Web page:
If you want to look outside of your current circle of family, friends and neighbors for babysitting clients, check out Care.com which is a database listing available babysitters in specific areas. If you are under 18 years of age, you’ll have to have a parent or guardian’s permission to be listed on the site.
7. Pet Sit
Another great job for teens involves pet sitting. Some people might want pet care while they’re away at work if they don’t want the pet to be alone.
Others might need pet care while they’re on vacation. The amount of time it takes to pet sit depends on the type of pet.
Dogs will likely require constant care, either at your own home (get your parents’ permission first) or at the pet owner’s home. Other pets such as cats or fish may simply require that you just check in on them twice a day.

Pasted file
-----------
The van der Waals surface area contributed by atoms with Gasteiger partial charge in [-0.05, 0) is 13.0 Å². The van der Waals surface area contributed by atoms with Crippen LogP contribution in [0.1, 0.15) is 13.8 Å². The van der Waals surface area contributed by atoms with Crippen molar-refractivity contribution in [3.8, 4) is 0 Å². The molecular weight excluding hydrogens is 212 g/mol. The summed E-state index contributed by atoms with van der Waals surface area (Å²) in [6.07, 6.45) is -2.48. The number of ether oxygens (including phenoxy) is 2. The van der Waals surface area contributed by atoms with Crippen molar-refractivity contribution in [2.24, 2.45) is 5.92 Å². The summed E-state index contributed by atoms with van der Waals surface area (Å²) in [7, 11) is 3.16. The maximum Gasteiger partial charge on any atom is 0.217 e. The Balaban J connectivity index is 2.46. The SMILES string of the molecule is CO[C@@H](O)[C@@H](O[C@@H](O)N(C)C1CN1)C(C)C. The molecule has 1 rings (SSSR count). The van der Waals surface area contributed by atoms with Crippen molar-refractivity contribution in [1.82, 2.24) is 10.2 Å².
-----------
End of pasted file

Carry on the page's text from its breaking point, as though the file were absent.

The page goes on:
Decide ahead of time which types of pets you’ll sit for and which you won’t. Set your prices according to how much time you’ll spend each day caring for the pet. Hint: We mentioned Care.com above. You can sign up for Care.com as a pet sitter too.
8. Dog Walking
If you’re looking to earn money by helping animals but want a less time-intensive job, you could offer dog walking services.
Many people don’t have time to walk their dogs but want their dogs to get exercise. These people will pay a decent hourly rate to have someone else walk their dog a few times a week.
Advertise your services with neighborhood flyers, on Facebook or at local pet stores.